Frank Askin: Rehnquist's legacy still haunts those who finish their prison sentence yet still can't vote
It is refreshing to see that the unsavory history of our late Chief Justice William Rehnquist is at last getting a fresh examination as a consequence of the release of FBI files in January under the Freedom of Information Act.
It is particularly noteworthy that the files reveal how Rehnquist’s friends at the FBI (read J. Edgar Hoover) tried to protect Rehnquist at his 1986 Senate confirmation hearings for chief justice from allegations that as a young Republican lawyer in Phoenix he worked to keep Hispanic voters from casting ballots. The allegation about Rehnquist’s conduct is not new, but the fact that the FBI tried to intimidate witnesses into not testifying about it is.
The new revelations show just how courageous former Assistant U.S. Attorney James Brosnahan was when he stepped forward to tell the Senate Judiciary Committee how he confronted Rehnquist at a Phoenix polling place in 1962. Brosnahan testified that he warned Rehnquist that voter intimidation was a violation of federal law.
Noting that Rehnquist had denied the allegations in his own testimony, Brosnahan told the senators, “This does not comport with my recollection of the events I witnessed in 1962, when Mr. Rehnquist served as a challenger.”
NOT ANCIENT HISTORY
But it is important to keep in mind that this is not ancient history. After the Senate went ahead and confirmed him as a justice in 1971, Rehnquist crafted a doctrine that to this day bars some 5 million Americans, disproportionately African-American and Hispanic, from voting.
It was Rehnquist’s opinion in 1974, in Richardson v. Ramirez, that has allowed 48 of our 50 states and the District of Columbia to bar anyone convicted of a crime from voting. Thirty-five of those states continue the practice even after the offender has completed his sentence.
It was Rehnquist’s cynical sleight of hand in Ramirez that reinterpreted Section 2 of the 14th Amendment, adopted right after the Civil War. Rehnquist transformed it from a prohibition on states’ barring ex-slaves from voting into an authorization to do so — so long as the states first arrested them and convicted them of a crime.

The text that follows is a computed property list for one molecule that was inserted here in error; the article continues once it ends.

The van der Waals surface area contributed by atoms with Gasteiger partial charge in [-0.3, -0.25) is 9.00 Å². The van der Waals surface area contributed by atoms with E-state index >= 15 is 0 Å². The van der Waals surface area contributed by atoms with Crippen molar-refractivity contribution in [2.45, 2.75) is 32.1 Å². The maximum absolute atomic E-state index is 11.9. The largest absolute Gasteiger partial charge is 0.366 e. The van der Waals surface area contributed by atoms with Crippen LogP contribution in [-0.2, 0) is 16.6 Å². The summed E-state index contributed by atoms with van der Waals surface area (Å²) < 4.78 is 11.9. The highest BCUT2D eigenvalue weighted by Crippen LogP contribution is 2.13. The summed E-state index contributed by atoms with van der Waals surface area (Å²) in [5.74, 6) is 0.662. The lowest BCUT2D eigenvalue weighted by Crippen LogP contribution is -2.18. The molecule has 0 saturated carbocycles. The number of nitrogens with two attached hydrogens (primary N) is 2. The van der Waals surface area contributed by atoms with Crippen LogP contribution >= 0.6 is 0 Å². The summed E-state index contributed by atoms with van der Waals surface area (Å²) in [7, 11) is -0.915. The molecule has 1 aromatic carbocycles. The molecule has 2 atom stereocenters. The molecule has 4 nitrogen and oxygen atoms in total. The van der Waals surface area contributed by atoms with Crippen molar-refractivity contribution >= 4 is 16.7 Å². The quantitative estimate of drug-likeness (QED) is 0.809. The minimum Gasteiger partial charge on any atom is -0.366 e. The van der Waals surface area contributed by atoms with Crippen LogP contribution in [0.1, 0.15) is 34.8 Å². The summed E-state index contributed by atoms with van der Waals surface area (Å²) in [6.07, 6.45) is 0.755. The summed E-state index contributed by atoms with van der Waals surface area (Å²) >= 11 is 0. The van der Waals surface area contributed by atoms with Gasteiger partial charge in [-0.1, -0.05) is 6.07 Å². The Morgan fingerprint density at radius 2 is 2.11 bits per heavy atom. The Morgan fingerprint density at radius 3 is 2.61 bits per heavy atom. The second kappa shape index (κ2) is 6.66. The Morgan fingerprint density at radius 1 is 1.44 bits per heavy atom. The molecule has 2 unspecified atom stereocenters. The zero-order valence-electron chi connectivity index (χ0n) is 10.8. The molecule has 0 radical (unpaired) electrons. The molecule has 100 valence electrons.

The language of Section 2 of the 14th Amendment is straightforward. It provides that any state prohibiting ex-slaves from voting would have its congressional representation proportionately reduced. It also had an exception “for participation in rebellion or other crime.” Despite the fact that practically no blacks were permitted to vote in the former Confederate states for the next 100 years, no state ever lost a single seat in Congress.
But in Ramirez, Rehnquist found a use for Section 2. He ruled that it was an affirmative authorization for the states to disfranchise blacks — and anyone else — so long as the states first convicted them of a crime. Thus, he said, the proviso in Section 2, intended to reduce a state’s representation in Congress, also provided the states an exception from Section 1 of the 14th Amendment, which forbids any state from denying any group the equal protection of the laws.
As Justice Thurgood Marshall said in dissent in Ramirez, this was in direct disregard of the “historical purpose” of the Section 2 proviso, which was to “put Southern States to a choice — enfranchise Negro voters or lose congressional representation.” ...
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Vernon Clayson - 3/4/2007
The subject of this article is beyond nonsense, no felon enters into a crime concerned that if apprehended he will be unable to vote. No incarcerated felon concerns himself for a second that he will be unable to vote when he is released. No felon upon his release from incarceration thinks he must rush to register so he can vote. No felon believes that a big part of his rehabilitation is getting to a polling place. To conclude my thoughts on this read the foregoing and insert recidivist where I have used the word felon.
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